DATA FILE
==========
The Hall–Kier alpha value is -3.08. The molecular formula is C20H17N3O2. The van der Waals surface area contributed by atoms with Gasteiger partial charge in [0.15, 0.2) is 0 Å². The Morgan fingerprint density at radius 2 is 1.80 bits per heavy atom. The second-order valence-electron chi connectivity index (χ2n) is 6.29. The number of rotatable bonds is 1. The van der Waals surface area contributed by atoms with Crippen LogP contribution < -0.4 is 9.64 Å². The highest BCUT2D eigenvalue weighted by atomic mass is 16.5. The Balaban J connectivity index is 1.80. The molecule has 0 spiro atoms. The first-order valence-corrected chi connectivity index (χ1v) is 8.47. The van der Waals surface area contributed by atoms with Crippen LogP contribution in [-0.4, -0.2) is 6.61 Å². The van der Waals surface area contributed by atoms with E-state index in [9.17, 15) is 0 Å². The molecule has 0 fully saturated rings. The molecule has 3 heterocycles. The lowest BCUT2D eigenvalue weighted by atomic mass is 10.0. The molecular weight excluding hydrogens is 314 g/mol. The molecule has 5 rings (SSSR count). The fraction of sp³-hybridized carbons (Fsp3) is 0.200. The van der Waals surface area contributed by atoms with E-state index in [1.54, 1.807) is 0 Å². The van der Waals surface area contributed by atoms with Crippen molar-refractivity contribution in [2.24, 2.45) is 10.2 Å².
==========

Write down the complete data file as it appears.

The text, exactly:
The Hall–Kier alpha value is -3.08. The molecular formula is C20H17N3O2. The van der Waals surface area contributed by atoms with Gasteiger partial charge in [0.15, 0.2) is 0 Å². The Morgan fingerprint density at radius 2 is 1.80 bits per heavy atom. The second-order valence-electron chi connectivity index (χ2n) is 6.29. The number of rotatable bonds is 1. The van der Waals surface area contributed by atoms with Crippen LogP contribution < -0.4 is 9.64 Å². The highest BCUT2D eigenvalue weighted by atomic mass is 16.5. The Balaban J connectivity index is 1.80. The molecule has 0 spiro atoms. The first-order valence-corrected chi connectivity index (χ1v) is 8.47. The van der Waals surface area contributed by atoms with Crippen LogP contribution in [-0.4, -0.2) is 6.61 Å². The van der Waals surface area contributed by atoms with E-state index in [9.17, 15) is 0 Å². The molecule has 0 fully saturated rings. The molecule has 3 heterocycles. The lowest BCUT2D eigenvalue weighted by atomic mass is 10.0. The molecular weight excluding hydrogens is 314 g/mol. The molecule has 5 rings (SSSR count). The fraction of sp³-hybridized carbons (Fsp3) is 0.200. The van der Waals surface area contributed by atoms with E-state index in [1.54, 1.807) is 0 Å². The van der Waals surface area contributed by atoms with Crippen molar-refractivity contribution in [2.24, 2.45) is 10.2 Å².